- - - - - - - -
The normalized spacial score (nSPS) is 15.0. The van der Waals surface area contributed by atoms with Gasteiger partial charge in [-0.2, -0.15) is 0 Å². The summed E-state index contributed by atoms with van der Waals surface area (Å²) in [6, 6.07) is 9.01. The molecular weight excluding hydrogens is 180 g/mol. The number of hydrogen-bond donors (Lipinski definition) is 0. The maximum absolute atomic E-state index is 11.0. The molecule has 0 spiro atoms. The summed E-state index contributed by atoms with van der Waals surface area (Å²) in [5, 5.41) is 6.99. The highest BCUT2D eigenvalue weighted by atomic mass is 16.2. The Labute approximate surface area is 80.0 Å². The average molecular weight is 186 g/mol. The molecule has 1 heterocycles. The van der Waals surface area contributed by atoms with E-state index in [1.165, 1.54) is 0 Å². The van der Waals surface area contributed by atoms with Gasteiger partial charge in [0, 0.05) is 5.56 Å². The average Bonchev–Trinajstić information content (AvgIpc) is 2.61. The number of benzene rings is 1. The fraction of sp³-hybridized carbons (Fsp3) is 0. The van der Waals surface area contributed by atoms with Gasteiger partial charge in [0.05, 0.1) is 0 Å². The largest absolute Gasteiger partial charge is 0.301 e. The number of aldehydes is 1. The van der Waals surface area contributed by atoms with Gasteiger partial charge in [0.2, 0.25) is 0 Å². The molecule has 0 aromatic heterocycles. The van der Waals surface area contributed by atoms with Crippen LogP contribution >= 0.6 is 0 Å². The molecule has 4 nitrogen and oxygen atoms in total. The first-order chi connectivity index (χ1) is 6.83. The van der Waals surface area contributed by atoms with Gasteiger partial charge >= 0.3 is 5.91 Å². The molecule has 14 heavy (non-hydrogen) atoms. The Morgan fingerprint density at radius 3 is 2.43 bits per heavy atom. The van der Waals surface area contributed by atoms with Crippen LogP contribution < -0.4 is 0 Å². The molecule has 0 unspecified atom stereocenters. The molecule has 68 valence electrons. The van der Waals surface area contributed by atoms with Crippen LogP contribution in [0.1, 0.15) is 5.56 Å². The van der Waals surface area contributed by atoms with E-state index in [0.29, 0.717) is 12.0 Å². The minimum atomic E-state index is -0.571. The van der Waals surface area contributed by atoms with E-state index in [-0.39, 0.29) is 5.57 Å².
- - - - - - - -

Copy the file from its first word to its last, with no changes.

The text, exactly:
The normalized spacial score (nSPS) is 15.0. The van der Waals surface area contributed by atoms with Gasteiger partial charge in [-0.2, -0.15) is 0 Å². The summed E-state index contributed by atoms with van der Waals surface area (Å²) in [6, 6.07) is 9.01. The molecular weight excluding hydrogens is 180 g/mol. The number of hydrogen-bond donors (Lipinski definition) is 0. The maximum absolute atomic E-state index is 11.0. The molecule has 0 spiro atoms. The summed E-state index contributed by atoms with van der Waals surface area (Å²) in [5, 5.41) is 6.99. The highest BCUT2D eigenvalue weighted by atomic mass is 16.2. The Labute approximate surface area is 80.0 Å². The average molecular weight is 186 g/mol. The molecule has 1 heterocycles. The van der Waals surface area contributed by atoms with E-state index in [1.165, 1.54) is 0 Å². The van der Waals surface area contributed by atoms with Gasteiger partial charge in [0, 0.05) is 5.56 Å². The average Bonchev–Trinajstić information content (AvgIpc) is 2.61. The number of benzene rings is 1. The fraction of sp³-hybridized carbons (Fsp3) is 0. The van der Waals surface area contributed by atoms with Gasteiger partial charge in [0.05, 0.1) is 0 Å². The largest absolute Gasteiger partial charge is 0.301 e. The number of aldehydes is 1. The van der Waals surface area contributed by atoms with Gasteiger partial charge in [0.2, 0.25) is 0 Å². The molecule has 0 aromatic heterocycles. The van der Waals surface area contributed by atoms with Crippen LogP contribution >= 0.6 is 0 Å². The molecule has 4 nitrogen and oxygen atoms in total. The first-order chi connectivity index (χ1) is 6.83. The van der Waals surface area contributed by atoms with Gasteiger partial charge >= 0.3 is 5.91 Å². The molecule has 14 heavy (non-hydrogen) atoms. The Morgan fingerprint density at radius 3 is 2.43 bits per heavy atom. The van der Waals surface area contributed by atoms with Crippen LogP contribution < -0.4 is 0 Å². The molecule has 0 unspecified atom stereocenters. The molecule has 68 valence electrons. The van der Waals surface area contributed by atoms with Crippen LogP contribution in [0.1, 0.15) is 5.56 Å². The van der Waals surface area contributed by atoms with E-state index in [0.29, 0.717) is 12.0 Å². The minimum atomic E-state index is -0.571. The van der Waals surface area contributed by atoms with E-state index in [-0.39, 0.29) is 5.57 Å².